Chief Fire Officer Dan Stephens (Picture: Merseyside Fire& Rescue Service)
Merseyside Fire and Rescue Authority has confirmed an increase in its council tax precept of 2% for 2013-14 following four years of significant Government grant cuts.
Most taxpayers on Merseyside live in Band A properties and will see an annual increase of only 89p for their fire and rescue service (or less than 2p per week).
Merseyside’s grant cut for 2013/14 is 8.7% and a further 7.5% in 2014/15, slightly above the national average. In the previous two years Merseyside received the worst Grant settlement in the country at more than twice the national average.
The Authority has had to identify £10 million of savings over the next two years on top of the £9.2 million it made in the previous two years.
The budget cuts will come from £7 million in back office and support services and £3 million from emergency response. Fifty seven posts in support services are put at risk of redundancy and 90 firefighter posts will be lost through natural retirement rates over a three year period.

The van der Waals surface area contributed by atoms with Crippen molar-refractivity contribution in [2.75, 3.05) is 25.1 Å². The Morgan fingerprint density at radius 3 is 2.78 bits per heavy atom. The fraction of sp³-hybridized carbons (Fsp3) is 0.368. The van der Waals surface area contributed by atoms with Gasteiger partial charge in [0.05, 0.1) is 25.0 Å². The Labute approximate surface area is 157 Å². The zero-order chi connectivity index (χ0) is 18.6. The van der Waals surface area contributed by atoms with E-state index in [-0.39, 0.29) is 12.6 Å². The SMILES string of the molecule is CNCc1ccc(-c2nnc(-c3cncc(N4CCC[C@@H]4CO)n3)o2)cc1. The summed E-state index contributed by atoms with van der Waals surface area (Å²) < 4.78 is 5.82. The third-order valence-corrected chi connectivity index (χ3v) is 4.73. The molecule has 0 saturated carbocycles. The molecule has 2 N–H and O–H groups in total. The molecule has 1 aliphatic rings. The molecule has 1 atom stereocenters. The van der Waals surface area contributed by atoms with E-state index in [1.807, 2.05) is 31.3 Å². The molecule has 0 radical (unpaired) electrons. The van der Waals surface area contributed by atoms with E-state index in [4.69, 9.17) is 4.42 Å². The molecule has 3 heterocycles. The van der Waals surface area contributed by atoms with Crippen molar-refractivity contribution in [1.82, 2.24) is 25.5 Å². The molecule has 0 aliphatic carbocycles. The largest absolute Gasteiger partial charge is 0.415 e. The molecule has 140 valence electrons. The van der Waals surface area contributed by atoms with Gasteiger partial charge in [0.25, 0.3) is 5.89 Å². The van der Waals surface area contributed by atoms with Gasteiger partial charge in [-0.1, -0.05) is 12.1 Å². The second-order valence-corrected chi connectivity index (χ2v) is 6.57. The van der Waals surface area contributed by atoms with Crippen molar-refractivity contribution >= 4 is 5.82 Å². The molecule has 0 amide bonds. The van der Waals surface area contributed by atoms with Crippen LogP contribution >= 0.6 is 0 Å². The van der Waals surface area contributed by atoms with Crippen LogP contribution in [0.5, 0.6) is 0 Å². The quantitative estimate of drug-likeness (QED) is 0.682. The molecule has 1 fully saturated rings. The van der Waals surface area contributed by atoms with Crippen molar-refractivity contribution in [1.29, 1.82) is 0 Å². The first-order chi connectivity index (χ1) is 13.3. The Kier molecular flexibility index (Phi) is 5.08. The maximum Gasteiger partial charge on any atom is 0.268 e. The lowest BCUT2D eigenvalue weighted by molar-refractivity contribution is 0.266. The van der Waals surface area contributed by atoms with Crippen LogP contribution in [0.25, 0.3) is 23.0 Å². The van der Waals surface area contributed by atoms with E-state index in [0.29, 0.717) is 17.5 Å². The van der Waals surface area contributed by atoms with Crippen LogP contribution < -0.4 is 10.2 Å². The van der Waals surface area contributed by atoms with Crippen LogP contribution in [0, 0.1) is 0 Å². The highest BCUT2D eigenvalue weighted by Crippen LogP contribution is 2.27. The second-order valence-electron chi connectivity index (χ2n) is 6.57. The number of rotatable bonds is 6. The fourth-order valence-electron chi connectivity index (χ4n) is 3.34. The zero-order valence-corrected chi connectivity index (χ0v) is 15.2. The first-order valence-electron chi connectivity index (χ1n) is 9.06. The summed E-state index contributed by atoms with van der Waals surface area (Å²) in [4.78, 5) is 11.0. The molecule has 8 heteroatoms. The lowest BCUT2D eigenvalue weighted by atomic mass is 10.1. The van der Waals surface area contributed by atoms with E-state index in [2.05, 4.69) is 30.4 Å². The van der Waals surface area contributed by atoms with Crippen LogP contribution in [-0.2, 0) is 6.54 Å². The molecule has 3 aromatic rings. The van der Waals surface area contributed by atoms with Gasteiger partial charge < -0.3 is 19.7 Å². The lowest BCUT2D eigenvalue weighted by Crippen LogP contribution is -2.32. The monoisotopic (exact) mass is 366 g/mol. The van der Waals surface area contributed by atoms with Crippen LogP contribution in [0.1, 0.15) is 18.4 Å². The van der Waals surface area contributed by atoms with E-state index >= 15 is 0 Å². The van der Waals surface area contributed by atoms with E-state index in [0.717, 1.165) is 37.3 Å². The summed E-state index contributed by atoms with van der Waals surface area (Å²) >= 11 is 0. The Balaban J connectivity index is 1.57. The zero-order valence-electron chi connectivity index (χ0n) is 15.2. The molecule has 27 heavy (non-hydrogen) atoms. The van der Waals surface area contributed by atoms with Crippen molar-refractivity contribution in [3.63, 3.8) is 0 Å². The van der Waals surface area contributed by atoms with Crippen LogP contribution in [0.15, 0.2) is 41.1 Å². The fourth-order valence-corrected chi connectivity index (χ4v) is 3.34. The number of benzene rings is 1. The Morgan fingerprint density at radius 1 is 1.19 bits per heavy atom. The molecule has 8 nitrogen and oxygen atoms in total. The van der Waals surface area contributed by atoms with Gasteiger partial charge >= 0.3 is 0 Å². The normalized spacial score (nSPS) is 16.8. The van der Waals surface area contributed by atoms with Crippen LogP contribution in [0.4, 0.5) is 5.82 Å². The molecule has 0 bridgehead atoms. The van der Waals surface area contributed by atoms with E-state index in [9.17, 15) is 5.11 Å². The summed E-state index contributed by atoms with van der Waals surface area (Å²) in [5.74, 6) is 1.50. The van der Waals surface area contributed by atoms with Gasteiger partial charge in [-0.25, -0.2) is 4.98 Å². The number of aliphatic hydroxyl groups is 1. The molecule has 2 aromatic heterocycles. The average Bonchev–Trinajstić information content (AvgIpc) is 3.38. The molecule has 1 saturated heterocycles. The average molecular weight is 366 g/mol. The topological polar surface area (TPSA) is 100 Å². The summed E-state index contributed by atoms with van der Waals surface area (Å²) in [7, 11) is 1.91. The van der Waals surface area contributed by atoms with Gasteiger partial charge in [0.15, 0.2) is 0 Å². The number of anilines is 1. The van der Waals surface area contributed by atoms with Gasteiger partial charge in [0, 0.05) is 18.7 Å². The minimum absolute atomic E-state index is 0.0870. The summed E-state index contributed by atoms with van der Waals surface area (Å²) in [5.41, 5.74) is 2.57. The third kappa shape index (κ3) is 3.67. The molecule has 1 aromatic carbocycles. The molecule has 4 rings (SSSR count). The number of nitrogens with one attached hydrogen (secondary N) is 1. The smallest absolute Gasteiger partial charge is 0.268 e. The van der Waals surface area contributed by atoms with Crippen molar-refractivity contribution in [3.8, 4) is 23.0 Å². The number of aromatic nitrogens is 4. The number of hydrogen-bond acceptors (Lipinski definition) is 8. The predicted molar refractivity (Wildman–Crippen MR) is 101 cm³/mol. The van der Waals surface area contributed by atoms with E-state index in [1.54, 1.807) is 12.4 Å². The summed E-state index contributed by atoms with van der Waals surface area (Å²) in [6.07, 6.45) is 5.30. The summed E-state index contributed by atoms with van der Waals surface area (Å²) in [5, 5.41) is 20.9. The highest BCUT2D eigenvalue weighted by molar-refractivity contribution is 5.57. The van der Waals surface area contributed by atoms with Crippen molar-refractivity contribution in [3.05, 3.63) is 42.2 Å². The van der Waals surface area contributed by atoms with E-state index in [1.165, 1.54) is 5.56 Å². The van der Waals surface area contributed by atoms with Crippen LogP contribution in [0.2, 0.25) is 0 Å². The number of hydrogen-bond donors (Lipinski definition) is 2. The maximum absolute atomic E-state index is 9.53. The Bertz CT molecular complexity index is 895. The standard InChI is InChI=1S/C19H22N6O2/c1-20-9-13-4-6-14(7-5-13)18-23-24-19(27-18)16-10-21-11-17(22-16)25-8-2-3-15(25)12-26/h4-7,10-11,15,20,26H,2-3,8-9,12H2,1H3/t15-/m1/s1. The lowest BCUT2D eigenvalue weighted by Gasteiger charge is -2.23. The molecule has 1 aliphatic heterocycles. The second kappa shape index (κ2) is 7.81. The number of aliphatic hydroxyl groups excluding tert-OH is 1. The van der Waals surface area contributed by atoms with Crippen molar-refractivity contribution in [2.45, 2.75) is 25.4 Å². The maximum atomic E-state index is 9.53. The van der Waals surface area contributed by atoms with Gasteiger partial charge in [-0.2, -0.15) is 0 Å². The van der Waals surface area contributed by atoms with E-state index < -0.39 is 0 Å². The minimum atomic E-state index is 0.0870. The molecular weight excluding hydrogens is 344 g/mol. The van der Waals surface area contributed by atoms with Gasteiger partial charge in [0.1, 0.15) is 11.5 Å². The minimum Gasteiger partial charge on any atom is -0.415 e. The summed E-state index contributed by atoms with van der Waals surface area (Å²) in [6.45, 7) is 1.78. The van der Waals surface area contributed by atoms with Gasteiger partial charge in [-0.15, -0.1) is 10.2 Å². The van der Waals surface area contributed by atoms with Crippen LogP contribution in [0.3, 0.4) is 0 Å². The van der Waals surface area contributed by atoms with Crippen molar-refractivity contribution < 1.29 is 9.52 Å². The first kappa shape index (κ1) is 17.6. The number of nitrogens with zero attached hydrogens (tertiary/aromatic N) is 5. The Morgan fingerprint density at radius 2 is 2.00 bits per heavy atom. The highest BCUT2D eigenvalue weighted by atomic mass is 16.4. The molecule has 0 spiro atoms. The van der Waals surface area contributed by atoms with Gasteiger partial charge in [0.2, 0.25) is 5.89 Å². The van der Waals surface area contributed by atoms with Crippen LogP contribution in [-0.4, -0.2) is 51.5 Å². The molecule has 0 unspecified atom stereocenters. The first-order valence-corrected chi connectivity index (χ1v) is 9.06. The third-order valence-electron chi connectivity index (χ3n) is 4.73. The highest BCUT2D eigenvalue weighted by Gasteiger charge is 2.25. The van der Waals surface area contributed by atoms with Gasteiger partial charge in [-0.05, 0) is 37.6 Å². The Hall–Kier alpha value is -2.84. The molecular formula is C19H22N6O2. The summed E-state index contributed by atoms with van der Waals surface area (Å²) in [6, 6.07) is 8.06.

This will result in an eventual reduction of fire appliances from 42 two years ago down to 28, but all our community fire stations will be kept open. This is an overall 33% reduction in fire appliances since the Government began its’ spending reviews and will also have a significant impact on the Authority’s highly acclaimed fire prevention work.
Councillor Dave Hanratty, Chair of Merseyside Fire and Rescue Authority, said: “We have made huge reductions in management costs and support service but Government has left us with no option but to cut our frontline services even further. Our firefighter numbers will reduce from 1,500 a decade ago to 760 by 2015.
“With support from our local MPs, we have lobbied hard to stop further grant cuts but Government has only partially listened.
“Our officers have put plans in place which we are confident will limit the direct impact on our services to the community but the Government can’t take more than £19 million out of our budget over the four years of the spending review and it not have an effect.”
Dan Stephens, Chief Fire Officer, said: “A 33% reduction in fire appliances will affect our emergency response and our fire prevention activities, but we will continue to identify ways of making ourselves more effective and efficient with fewer resources.
“We will be talking with our staff and communities over the coming months to explain the changes we are proposing and how we intend to minimise the effect of the cuts.”
The decisions were taken at a meeting of Merseyside Fire and Rescue Authority on February 26.